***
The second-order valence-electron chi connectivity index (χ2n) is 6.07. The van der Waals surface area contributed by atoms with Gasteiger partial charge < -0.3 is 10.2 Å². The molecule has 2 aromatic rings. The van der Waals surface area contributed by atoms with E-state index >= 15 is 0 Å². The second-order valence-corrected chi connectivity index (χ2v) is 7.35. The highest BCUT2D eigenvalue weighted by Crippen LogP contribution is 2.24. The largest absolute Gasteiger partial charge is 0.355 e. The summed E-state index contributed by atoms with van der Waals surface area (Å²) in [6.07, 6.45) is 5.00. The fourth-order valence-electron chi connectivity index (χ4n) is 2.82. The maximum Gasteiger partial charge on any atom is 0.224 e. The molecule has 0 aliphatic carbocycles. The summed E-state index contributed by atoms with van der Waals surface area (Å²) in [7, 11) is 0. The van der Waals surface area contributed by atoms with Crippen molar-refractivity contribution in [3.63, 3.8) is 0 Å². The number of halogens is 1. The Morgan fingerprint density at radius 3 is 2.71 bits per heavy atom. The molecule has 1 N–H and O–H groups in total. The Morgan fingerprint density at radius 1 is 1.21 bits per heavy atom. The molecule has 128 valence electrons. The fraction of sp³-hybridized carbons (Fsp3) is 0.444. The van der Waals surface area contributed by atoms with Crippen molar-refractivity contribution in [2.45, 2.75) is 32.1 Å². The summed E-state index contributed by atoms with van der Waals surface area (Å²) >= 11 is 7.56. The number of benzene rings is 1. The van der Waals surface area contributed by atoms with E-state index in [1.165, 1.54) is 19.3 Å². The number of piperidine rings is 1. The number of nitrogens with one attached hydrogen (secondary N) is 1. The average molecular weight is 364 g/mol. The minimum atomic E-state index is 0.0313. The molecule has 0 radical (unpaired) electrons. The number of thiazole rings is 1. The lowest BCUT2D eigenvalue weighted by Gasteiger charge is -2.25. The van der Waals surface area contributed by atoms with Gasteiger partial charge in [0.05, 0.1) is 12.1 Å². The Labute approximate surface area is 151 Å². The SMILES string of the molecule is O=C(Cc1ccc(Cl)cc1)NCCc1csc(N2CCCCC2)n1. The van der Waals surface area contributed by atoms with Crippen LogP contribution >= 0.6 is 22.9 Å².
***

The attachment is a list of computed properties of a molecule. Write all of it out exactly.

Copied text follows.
The second-order valence-electron chi connectivity index (χ2n) is 6.07. The van der Waals surface area contributed by atoms with Gasteiger partial charge < -0.3 is 10.2 Å². The molecule has 2 aromatic rings. The van der Waals surface area contributed by atoms with E-state index >= 15 is 0 Å². The second-order valence-corrected chi connectivity index (χ2v) is 7.35. The highest BCUT2D eigenvalue weighted by Crippen LogP contribution is 2.24. The largest absolute Gasteiger partial charge is 0.355 e. The summed E-state index contributed by atoms with van der Waals surface area (Å²) in [6.07, 6.45) is 5.00. The fourth-order valence-electron chi connectivity index (χ4n) is 2.82. The maximum Gasteiger partial charge on any atom is 0.224 e. The molecule has 0 aliphatic carbocycles. The summed E-state index contributed by atoms with van der Waals surface area (Å²) in [7, 11) is 0. The van der Waals surface area contributed by atoms with Crippen molar-refractivity contribution in [3.63, 3.8) is 0 Å². The number of halogens is 1. The Morgan fingerprint density at radius 3 is 2.71 bits per heavy atom. The molecule has 1 N–H and O–H groups in total. The Morgan fingerprint density at radius 1 is 1.21 bits per heavy atom. The molecule has 128 valence electrons. The fraction of sp³-hybridized carbons (Fsp3) is 0.444. The van der Waals surface area contributed by atoms with Crippen molar-refractivity contribution in [2.45, 2.75) is 32.1 Å². The summed E-state index contributed by atoms with van der Waals surface area (Å²) >= 11 is 7.56. The number of benzene rings is 1. The van der Waals surface area contributed by atoms with E-state index in [1.165, 1.54) is 19.3 Å². The number of piperidine rings is 1. The number of nitrogens with one attached hydrogen (secondary N) is 1. The average molecular weight is 364 g/mol. The minimum atomic E-state index is 0.0313. The molecule has 0 radical (unpaired) electrons. The number of thiazole rings is 1. The lowest BCUT2D eigenvalue weighted by Gasteiger charge is -2.25. The van der Waals surface area contributed by atoms with Gasteiger partial charge in [0.05, 0.1) is 12.1 Å². The Labute approximate surface area is 151 Å². The SMILES string of the molecule is O=C(Cc1ccc(Cl)cc1)NCCc1csc(N2CCCCC2)n1. The van der Waals surface area contributed by atoms with Crippen LogP contribution >= 0.6 is 22.9 Å².